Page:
Tuesday, May 13, 2008

Soil is the skin of the earth

This Sunday my nephew and I are going to be digging in the dirt-- taking the first six inches of soil from my old garden and moving it to my new garden five miles away.

I tried to have a garden in my new place last year, but the end result wasn't great. The soil was sandy and didn't make a fragrant ball in my hand when I squeezed it together-- just ran out between my fingers. I'd forgotten what unenriched backyard soil is like.

For nearly thirty years I gardened in the same spot, the deep back yard of an inner city house. My tools were a garden spade, a shovel, garden shears, a wheelbarrow, a trowel and a claw. I turned the soil myself each spring and in the first years, the thatch grew so thick I'd have to beat the clods against the earth to shake loose the dirt. I bought bags of composted manure for the first years and I started a compost pile. Just about everything went into it: leaves, yard waste, food scraps, used kitty litter (minus the poop). A few times I mixed in a 30 x bag of bone meal to help the pile heat up. My compost pile was very informal, not even fenced in. Once or twice a year I'd turn it by taking from the top layers with my spading fork and moving them to another pile. When I got down to soil, , my shovel would slide into dark, rich, grumbly earth and I'd shovel it (and many earthworms) into the wheelbarrow, cart it over to my garden and mix it in to the soil's top layers. I'd get ten or twelve full wheelbarrows a year. Now multiply that by thirty years over a 40' by 60' plot, add years of grass clipping and other mulch, and you can see why I want my soil! That soil is my true wealth, accumulated through investment and hard work.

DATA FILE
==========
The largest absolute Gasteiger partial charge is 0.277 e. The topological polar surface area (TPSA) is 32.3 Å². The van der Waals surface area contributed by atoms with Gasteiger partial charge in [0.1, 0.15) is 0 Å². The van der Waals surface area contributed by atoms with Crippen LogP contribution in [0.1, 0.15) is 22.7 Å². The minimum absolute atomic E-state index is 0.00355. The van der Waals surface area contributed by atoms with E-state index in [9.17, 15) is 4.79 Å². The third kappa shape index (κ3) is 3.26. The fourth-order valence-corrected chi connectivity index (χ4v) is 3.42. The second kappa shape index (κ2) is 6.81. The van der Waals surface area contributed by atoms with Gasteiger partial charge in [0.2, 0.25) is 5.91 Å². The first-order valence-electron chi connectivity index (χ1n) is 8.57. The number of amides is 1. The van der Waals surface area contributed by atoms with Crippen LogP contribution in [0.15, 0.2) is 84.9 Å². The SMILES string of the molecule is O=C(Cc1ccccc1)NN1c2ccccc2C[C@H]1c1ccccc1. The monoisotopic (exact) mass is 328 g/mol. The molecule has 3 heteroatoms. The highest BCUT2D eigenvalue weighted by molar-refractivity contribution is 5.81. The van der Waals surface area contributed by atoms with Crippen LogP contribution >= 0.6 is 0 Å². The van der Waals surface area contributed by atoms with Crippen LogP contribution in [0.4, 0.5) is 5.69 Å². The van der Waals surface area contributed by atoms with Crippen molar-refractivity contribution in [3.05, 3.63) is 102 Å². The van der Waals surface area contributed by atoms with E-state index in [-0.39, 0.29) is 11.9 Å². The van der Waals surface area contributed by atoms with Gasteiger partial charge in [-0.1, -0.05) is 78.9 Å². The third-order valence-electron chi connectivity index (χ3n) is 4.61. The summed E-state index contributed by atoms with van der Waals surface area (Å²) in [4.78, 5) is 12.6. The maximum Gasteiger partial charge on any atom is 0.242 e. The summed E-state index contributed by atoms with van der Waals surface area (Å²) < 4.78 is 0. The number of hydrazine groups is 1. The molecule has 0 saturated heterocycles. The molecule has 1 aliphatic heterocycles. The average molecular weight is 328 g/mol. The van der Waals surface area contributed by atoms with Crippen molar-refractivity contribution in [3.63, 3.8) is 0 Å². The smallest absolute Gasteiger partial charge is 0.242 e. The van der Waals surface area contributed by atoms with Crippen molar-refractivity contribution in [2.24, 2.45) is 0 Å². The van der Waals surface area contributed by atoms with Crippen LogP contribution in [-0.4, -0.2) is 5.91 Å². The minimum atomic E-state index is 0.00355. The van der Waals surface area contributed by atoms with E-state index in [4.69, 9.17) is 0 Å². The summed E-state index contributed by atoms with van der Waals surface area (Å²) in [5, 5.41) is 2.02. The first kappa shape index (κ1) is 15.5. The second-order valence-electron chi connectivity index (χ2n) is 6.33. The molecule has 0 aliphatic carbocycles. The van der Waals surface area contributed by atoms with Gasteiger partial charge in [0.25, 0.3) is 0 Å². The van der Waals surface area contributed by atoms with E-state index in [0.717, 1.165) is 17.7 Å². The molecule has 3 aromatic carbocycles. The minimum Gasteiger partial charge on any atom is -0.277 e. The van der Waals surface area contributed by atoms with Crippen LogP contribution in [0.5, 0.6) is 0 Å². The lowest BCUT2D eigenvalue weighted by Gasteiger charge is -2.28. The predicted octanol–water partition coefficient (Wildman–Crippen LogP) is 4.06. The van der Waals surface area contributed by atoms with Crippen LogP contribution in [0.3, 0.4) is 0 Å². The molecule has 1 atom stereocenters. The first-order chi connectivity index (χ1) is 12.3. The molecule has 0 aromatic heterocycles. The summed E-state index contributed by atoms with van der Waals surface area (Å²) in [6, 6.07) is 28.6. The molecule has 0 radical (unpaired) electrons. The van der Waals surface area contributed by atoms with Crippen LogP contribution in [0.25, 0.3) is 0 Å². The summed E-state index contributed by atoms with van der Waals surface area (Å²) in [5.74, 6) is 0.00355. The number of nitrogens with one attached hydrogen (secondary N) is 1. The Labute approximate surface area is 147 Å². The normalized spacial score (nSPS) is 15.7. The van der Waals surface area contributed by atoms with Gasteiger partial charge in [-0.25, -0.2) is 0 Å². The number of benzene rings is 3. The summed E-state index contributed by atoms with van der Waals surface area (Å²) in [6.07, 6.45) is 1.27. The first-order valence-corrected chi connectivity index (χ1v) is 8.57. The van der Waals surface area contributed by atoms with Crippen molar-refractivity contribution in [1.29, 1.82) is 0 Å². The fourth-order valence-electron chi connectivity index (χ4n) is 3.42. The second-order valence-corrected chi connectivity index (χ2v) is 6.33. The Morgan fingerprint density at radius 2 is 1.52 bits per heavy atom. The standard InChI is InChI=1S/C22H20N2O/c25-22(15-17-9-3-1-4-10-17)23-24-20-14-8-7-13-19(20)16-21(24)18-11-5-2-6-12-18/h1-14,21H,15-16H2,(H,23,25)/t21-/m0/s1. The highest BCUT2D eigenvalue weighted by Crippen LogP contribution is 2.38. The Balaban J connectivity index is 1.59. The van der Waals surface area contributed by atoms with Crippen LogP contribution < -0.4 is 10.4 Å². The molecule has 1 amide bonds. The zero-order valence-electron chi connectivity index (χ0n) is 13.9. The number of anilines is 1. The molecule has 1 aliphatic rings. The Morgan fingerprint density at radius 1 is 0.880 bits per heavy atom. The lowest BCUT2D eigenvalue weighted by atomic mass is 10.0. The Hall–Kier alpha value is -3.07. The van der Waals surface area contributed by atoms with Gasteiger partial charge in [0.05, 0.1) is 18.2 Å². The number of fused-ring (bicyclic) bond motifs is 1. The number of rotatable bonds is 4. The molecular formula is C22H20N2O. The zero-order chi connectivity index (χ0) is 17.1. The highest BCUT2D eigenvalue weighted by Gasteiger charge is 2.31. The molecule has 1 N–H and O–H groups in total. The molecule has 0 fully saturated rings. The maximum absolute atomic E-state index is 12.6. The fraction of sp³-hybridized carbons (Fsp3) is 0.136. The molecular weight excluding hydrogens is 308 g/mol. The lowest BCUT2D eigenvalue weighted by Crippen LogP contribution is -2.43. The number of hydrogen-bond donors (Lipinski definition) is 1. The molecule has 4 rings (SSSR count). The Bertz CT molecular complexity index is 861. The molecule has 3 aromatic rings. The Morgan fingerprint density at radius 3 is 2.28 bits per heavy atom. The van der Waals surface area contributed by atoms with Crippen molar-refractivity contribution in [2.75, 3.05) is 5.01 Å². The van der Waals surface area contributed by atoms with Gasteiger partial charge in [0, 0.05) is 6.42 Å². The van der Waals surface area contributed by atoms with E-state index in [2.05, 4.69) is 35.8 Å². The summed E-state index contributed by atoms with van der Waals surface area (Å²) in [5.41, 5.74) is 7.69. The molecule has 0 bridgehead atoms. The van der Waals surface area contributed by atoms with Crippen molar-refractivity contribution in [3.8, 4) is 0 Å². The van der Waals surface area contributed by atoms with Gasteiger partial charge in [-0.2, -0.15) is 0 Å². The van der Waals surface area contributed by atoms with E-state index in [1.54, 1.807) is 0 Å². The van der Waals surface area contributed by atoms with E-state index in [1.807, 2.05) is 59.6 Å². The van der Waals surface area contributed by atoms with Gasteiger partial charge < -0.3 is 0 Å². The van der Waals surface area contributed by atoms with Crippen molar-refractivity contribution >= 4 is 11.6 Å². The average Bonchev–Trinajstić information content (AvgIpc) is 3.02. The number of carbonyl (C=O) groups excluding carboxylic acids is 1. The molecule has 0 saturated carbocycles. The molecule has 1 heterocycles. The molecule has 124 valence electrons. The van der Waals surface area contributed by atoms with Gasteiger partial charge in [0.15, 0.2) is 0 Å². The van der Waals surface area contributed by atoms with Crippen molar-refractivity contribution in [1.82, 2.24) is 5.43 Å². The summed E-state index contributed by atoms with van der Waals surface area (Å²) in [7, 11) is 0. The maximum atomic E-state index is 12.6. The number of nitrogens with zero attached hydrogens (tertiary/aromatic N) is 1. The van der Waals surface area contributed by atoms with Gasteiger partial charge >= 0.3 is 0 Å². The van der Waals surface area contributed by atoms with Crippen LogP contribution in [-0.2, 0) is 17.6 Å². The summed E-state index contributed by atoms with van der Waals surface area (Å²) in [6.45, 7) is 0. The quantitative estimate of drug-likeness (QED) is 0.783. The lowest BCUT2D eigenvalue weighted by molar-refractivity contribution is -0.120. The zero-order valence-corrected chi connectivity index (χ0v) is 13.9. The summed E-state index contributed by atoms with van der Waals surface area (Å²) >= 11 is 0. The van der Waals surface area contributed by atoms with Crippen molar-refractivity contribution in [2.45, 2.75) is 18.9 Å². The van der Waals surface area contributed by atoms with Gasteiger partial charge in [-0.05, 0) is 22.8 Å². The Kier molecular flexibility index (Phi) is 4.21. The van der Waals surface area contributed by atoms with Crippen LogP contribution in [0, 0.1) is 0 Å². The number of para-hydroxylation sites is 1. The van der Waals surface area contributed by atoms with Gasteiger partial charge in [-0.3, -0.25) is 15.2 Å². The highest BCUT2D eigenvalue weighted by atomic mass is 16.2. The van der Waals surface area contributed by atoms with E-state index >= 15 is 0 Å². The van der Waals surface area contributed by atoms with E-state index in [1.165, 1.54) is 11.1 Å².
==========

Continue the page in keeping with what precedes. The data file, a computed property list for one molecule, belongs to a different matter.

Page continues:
I don't exactly know how I came to care so much about earth, seeing as I grew up in the suburbs and the city, but I feel incredibly fortunate to have more than a passing understanding of how plants are born, live, provide food, and enrich the soil at the end of their season.

Last week the Associated Press said that according to a new World Resources Institute report, food production has been cut by about a sixth because of declining soil productivity. One-fifth of the world's cropland has deteriorated to some degree.

Fertilizer is a quick fix to improve crop yields, but the real solution is soil health: crop rotation, addition of organic material, less tilling, cover crops, erosion prevention.

The Nation has a good article on the roots of our food crisis and what can be done about it.
The current global food system, which was designed by US-based agribusiness conglomerates like Cargill, Monsanto and ADM and forced into place by the US government and its allies at the World Bank, the International Monetary Fund and the World Trade Organization, has planted the seeds of disaster by pressuring farmers here and abroad to produce cash crops for export and alternative fuels rather than grow healthy food for local consumption and regional stability
Please, grow something-- anything-- this season.

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